On June 27, 2023, the Pipeline and Hazardous Materials Safety Administration published a Notice of Proposed Rulemaking (NPRM) proposing amendments to the Hazardous Materials Regulations to require all railroads to generate, maintain, and share certain information electronically to enhance emergency response and investigative efforts. The NPRM was issued in response to a congressional directive from the FAST Act of 2015, as well as in response to an NTSB recommendation.
The proposal (PHMSA-2016-0015) would require all railroads transporting hazardous materials to generate—in electronic form—train consist information, maintain that information off-the-train, update that information in real-time, and provide that information to authorized emergency response personnel in advance of their arrival to an accident or incident. As such, railroads operating a train carrying hazardous materials would be required to promptly push that information to state-authorized first responders following either an accident involving that train or an incident involving the release or suspected release of hazardous material from that train. Comments to the NPRM are due October 27.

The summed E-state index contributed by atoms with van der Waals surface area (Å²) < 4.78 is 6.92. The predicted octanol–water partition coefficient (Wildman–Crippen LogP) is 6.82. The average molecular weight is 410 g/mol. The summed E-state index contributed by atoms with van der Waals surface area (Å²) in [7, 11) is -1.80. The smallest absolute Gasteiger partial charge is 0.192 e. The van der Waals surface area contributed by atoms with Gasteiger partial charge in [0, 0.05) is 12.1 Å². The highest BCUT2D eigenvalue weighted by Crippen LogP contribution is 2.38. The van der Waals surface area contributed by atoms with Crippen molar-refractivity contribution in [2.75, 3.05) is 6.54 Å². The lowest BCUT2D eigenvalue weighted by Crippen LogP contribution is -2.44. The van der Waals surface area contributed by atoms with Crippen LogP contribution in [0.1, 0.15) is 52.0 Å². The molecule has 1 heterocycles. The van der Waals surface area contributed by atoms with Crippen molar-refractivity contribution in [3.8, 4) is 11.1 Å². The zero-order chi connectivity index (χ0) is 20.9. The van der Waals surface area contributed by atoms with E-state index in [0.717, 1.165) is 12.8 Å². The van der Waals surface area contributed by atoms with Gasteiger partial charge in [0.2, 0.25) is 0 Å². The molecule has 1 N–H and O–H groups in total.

About a year ago, in a related regulatory action (PHMSA-2022-0043), PHMSA issued a Request for Information seeking input from the public on requiring a performance-based (electronic) alternative to the existing physical, paper-based hazard communication requirements. This RFI was broader than just trains; it was asking for feedback relating to all modes of transportation (including for shipping papers by highway). In this notice, the Agency identified several previous initiatives relating to this subject, including work being done in Canada.
STC finds it interesting that last year’s RFI was focused on all transportation modes, while the recent PHMSA action is focused specifically on rail. This most likely is due to the recent unfortunate derailment and subsequent release of hazardous materials that occurred in East Palestine, Ohio, and the fallout that ensued. While STC certainly can understand the focused attention that events like these bring, we are hopeful that PHMSA does not take regulatory action in a vacuum. Hazardous materials transportation is ubiquitous across all modes of transportation, and ensuring that all modes’ needs and issues are accounted for in incident management is imperative for our collective ability to provide for better safety in the future.